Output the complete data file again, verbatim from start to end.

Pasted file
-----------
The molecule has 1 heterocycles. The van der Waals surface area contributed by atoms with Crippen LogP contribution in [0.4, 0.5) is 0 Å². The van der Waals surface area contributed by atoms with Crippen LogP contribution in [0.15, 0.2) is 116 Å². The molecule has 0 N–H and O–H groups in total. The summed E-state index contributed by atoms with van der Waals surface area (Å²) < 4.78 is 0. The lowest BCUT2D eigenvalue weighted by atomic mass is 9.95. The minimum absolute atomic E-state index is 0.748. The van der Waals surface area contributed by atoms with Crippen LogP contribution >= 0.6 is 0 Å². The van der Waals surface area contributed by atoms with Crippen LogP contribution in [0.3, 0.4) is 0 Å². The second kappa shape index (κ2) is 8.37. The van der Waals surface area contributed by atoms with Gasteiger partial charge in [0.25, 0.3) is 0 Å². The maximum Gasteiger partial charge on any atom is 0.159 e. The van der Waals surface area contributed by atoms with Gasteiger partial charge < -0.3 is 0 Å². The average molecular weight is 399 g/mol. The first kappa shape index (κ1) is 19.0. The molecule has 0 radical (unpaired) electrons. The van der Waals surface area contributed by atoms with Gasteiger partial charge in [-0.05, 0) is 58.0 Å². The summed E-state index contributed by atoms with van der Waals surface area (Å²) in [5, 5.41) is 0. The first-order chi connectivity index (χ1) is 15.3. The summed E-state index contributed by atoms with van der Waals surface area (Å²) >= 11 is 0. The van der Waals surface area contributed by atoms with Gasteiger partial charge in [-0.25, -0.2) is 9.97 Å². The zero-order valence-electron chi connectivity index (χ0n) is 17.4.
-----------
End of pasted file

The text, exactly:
The molecule has 1 heterocycles. The van der Waals surface area contributed by atoms with Crippen LogP contribution in [0.4, 0.5) is 0 Å². The van der Waals surface area contributed by atoms with Crippen LogP contribution in [0.15, 0.2) is 116 Å². The molecule has 0 N–H and O–H groups in total. The summed E-state index contributed by atoms with van der Waals surface area (Å²) < 4.78 is 0. The lowest BCUT2D eigenvalue weighted by atomic mass is 9.95. The minimum absolute atomic E-state index is 0.748. The van der Waals surface area contributed by atoms with Crippen LogP contribution >= 0.6 is 0 Å². The van der Waals surface area contributed by atoms with Crippen LogP contribution in [0.3, 0.4) is 0 Å². The second kappa shape index (κ2) is 8.37. The van der Waals surface area contributed by atoms with Gasteiger partial charge in [0.25, 0.3) is 0 Å². The maximum Gasteiger partial charge on any atom is 0.159 e. The van der Waals surface area contributed by atoms with Gasteiger partial charge < -0.3 is 0 Å². The average molecular weight is 399 g/mol. The first kappa shape index (κ1) is 19.0. The molecule has 0 radical (unpaired) electrons. The van der Waals surface area contributed by atoms with Gasteiger partial charge in [-0.05, 0) is 58.0 Å². The summed E-state index contributed by atoms with van der Waals surface area (Å²) in [5, 5.41) is 0. The first-order chi connectivity index (χ1) is 15.3. The summed E-state index contributed by atoms with van der Waals surface area (Å²) >= 11 is 0. The van der Waals surface area contributed by atoms with Gasteiger partial charge in [-0.25, -0.2) is 9.97 Å². The zero-order valence-electron chi connectivity index (χ0n) is 17.4.